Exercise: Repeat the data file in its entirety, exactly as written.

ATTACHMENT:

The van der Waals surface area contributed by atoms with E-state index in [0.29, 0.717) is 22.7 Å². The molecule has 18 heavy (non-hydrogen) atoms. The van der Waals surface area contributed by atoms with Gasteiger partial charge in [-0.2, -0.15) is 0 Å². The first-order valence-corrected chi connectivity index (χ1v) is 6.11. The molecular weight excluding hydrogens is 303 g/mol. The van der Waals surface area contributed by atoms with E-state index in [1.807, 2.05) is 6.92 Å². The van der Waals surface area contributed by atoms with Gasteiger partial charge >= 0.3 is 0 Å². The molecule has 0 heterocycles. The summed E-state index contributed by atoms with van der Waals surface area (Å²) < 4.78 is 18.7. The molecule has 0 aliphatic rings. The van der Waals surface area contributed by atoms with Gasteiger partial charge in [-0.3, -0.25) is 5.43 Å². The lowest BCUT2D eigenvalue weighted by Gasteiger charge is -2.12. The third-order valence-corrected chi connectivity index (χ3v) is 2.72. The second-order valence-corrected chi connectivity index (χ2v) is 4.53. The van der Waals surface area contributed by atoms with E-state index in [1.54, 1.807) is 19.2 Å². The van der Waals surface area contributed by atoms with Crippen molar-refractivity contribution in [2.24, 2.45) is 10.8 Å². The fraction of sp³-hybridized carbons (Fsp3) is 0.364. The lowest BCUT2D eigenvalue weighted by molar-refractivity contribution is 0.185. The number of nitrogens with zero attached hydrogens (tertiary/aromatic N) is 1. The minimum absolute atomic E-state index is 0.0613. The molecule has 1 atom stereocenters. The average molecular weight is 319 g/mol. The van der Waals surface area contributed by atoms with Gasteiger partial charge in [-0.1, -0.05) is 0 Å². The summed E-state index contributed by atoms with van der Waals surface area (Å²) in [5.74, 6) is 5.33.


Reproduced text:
The van der Waals surface area contributed by atoms with E-state index in [0.29, 0.717) is 22.7 Å². The molecule has 18 heavy (non-hydrogen) atoms. The van der Waals surface area contributed by atoms with Gasteiger partial charge in [-0.2, -0.15) is 0 Å². The first-order valence-corrected chi connectivity index (χ1v) is 6.11. The molecular weight excluding hydrogens is 303 g/mol. The van der Waals surface area contributed by atoms with E-state index in [1.807, 2.05) is 6.92 Å². The van der Waals surface area contributed by atoms with Gasteiger partial charge >= 0.3 is 0 Å². The molecule has 0 heterocycles. The summed E-state index contributed by atoms with van der Waals surface area (Å²) < 4.78 is 18.7. The molecule has 0 aliphatic rings. The van der Waals surface area contributed by atoms with Gasteiger partial charge in [-0.3, -0.25) is 5.43 Å². The lowest BCUT2D eigenvalue weighted by Gasteiger charge is -2.12. The third-order valence-corrected chi connectivity index (χ3v) is 2.72. The second-order valence-corrected chi connectivity index (χ2v) is 4.53. The van der Waals surface area contributed by atoms with E-state index in [1.54, 1.807) is 19.2 Å². The van der Waals surface area contributed by atoms with Crippen molar-refractivity contribution in [2.24, 2.45) is 10.8 Å². The fraction of sp³-hybridized carbons (Fsp3) is 0.364. The lowest BCUT2D eigenvalue weighted by molar-refractivity contribution is 0.185. The number of nitrogens with zero attached hydrogens (tertiary/aromatic N) is 1. The minimum absolute atomic E-state index is 0.0613. The molecule has 1 atom stereocenters. The average molecular weight is 319 g/mol. The van der Waals surface area contributed by atoms with Gasteiger partial charge in [-0.1, -0.05) is 0 Å². The summed E-state index contributed by atoms with van der Waals surface area (Å²) in [5.74, 6) is 5.33.